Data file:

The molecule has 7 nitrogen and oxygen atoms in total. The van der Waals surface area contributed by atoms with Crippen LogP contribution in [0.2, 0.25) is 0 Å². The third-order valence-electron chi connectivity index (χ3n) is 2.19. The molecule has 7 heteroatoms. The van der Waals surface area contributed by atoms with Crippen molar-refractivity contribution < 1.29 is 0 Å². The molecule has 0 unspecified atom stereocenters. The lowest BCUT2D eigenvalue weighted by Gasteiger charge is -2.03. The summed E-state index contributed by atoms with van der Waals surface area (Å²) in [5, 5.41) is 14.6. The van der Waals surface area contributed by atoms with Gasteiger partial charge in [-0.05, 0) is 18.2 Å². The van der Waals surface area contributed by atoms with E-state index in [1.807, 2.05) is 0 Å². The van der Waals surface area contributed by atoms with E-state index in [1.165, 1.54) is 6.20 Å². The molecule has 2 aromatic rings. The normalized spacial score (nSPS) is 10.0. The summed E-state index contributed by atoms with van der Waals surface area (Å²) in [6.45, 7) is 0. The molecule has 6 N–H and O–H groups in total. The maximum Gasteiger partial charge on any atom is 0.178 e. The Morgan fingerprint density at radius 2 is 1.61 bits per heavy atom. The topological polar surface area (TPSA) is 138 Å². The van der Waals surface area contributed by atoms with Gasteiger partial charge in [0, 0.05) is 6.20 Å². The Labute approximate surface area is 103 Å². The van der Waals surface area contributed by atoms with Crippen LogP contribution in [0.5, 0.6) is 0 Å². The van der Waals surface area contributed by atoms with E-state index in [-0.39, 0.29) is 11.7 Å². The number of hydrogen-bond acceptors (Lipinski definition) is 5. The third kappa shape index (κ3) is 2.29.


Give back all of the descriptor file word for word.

The molecule has 7 nitrogen and oxygen atoms in total. The van der Waals surface area contributed by atoms with Crippen LogP contribution in [0.2, 0.25) is 0 Å². The third-order valence-electron chi connectivity index (χ3n) is 2.19. The molecule has 7 heteroatoms. The van der Waals surface area contributed by atoms with Crippen molar-refractivity contribution < 1.29 is 0 Å². The molecule has 0 unspecified atom stereocenters. The lowest BCUT2D eigenvalue weighted by Gasteiger charge is -2.03. The summed E-state index contributed by atoms with van der Waals surface area (Å²) in [5, 5.41) is 14.6. The van der Waals surface area contributed by atoms with Gasteiger partial charge in [-0.05, 0) is 18.2 Å². The van der Waals surface area contributed by atoms with E-state index in [1.807, 2.05) is 0 Å². The van der Waals surface area contributed by atoms with E-state index in [1.165, 1.54) is 6.20 Å². The molecule has 2 aromatic rings. The normalized spacial score (nSPS) is 10.0. The summed E-state index contributed by atoms with van der Waals surface area (Å²) in [6.45, 7) is 0. The molecule has 6 N–H and O–H groups in total. The maximum Gasteiger partial charge on any atom is 0.178 e. The Morgan fingerprint density at radius 2 is 1.61 bits per heavy atom. The topological polar surface area (TPSA) is 138 Å². The van der Waals surface area contributed by atoms with Gasteiger partial charge in [0, 0.05) is 6.20 Å². The Labute approximate surface area is 103 Å². The van der Waals surface area contributed by atoms with Crippen LogP contribution in [0.5, 0.6) is 0 Å². The van der Waals surface area contributed by atoms with E-state index in [-0.39, 0.29) is 11.7 Å². The number of hydrogen-bond acceptors (Lipinski definition) is 5. The third kappa shape index (κ3) is 2.29.